Senator Barbara Boxer didn’t respond. Senator Dianne Feinstein, who has met with Levy’s parents and offered a $5000 reward and staff assistance passing out flyers, sent word through her flack. “The police investigation is pending, and she has no further comment,” the spokesperson said. “She has urged anyone with information to come forward.”
The story to date: The 24-year-old Levy interned for the Bureau of Prisons, but her hopes of a job there fell through. She was planning to go back to California to attend her graduation at USC. She was last seen April 30 at a nearby health club, where she had gone to cancel her membership. Her apartment was half-packed, a landlady told The Washington Post over the weekend, with a purse, cell phone, and nearly full suitcase left behind. There was no sign of a struggle.
Cops say Condit, who contributed $10,000 to the reward fund, is not a suspect. Joseph Cotchett, a Condit attorney, said the congressman has given “every lead, talked to the police. What more can he do?”
At a second meeting with Condit last weekend, D.C. cops apparently came up empty-handed. “We didn’t get much more than we already had,” said police chief Charles H. Ramsey. “It was productive to clarify a few things.”
Chandra’s mother and father have said they wouldn’t rule out the possibility their daughter was romantically linked to Condit. The congressman’s aides have denied it. The Washington Post reports law enforcement sources say Condit told police she stayed the night at his Adams Morgan condo, but aides have denied that, too. In his second interview, Condit told cops he last spoke to Chandra on April 29.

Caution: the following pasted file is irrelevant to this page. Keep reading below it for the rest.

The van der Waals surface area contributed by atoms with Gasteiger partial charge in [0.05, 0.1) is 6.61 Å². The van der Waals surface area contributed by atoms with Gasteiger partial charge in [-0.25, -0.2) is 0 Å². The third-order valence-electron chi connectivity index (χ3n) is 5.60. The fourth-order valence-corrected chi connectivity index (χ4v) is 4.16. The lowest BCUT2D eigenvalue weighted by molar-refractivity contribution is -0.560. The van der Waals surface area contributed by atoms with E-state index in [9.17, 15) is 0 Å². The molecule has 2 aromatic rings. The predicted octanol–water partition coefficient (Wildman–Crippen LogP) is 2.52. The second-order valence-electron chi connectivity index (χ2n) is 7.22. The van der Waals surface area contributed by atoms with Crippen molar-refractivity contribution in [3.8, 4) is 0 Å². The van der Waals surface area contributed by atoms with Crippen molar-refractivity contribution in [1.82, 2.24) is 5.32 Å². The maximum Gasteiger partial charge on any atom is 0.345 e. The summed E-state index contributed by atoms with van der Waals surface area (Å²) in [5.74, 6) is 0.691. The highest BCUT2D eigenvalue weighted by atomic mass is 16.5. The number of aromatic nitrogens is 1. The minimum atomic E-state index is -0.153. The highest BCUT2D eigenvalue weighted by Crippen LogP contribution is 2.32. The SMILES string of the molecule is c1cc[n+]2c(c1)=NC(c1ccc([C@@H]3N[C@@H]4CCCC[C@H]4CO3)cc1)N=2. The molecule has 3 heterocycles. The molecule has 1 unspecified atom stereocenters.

Press reports say she was hurt that an unnamed friend in power had not intervened for her at the bureau. She is also said to have been upset over the breakup with a boyfriend she wouldn’t identify, but whom she told her mother looked a little like Harrison Ford. She reportedly wore a bracelet from a secret lover. The cops are trying to get a handle on her emotional state, going through e-mails and phone records and talking to more than 100 people. They reportedly are interviewing former Condit interns. Theories range from her being snatched off the street to committing suicide or running away.
Police have searched the nearby area of Rock Creek Park and alerted morgues nationwide to keep an eye out for unidentified Chandra look-alikes.
Cotchett, the Condit attorney, told CNN the real scandal is the number of young people who’ve gone missing in D.C.—five or six young women, including Chandra, near Dupont Circle alone. Citywide this year, 190 people over 19 and 253 under 19 are missing. Two years ago, Joyce Chiang, a former intern and INS attorney, disappeared in the early evening after going out for coffee not far from Levy’s apartment. Twelve days later, her clothing was found in Anacostia, across the river from D.C., and six weeks later, her decomposed body was discovered floating in the Potomac.
Chandra’s neighborhood has seen eight robberies since December, two of them at gunpoint. Police say a couple discovered fatally shot on Sunday was last seen leaving Lulu’s Mardi Gras Club, a place around the corner from Levy’s apartment billed as the nightspot where “Every day’s a party.” D.C. cops told The Washington Times they didn’t know whether there was a connection between this double murder and Levy’s disappearance, and said they could not investigate the killings since the only evidence was in Maryland.
Additional reporting: Sandra Bisin and Ariston-Lizabeth Anderson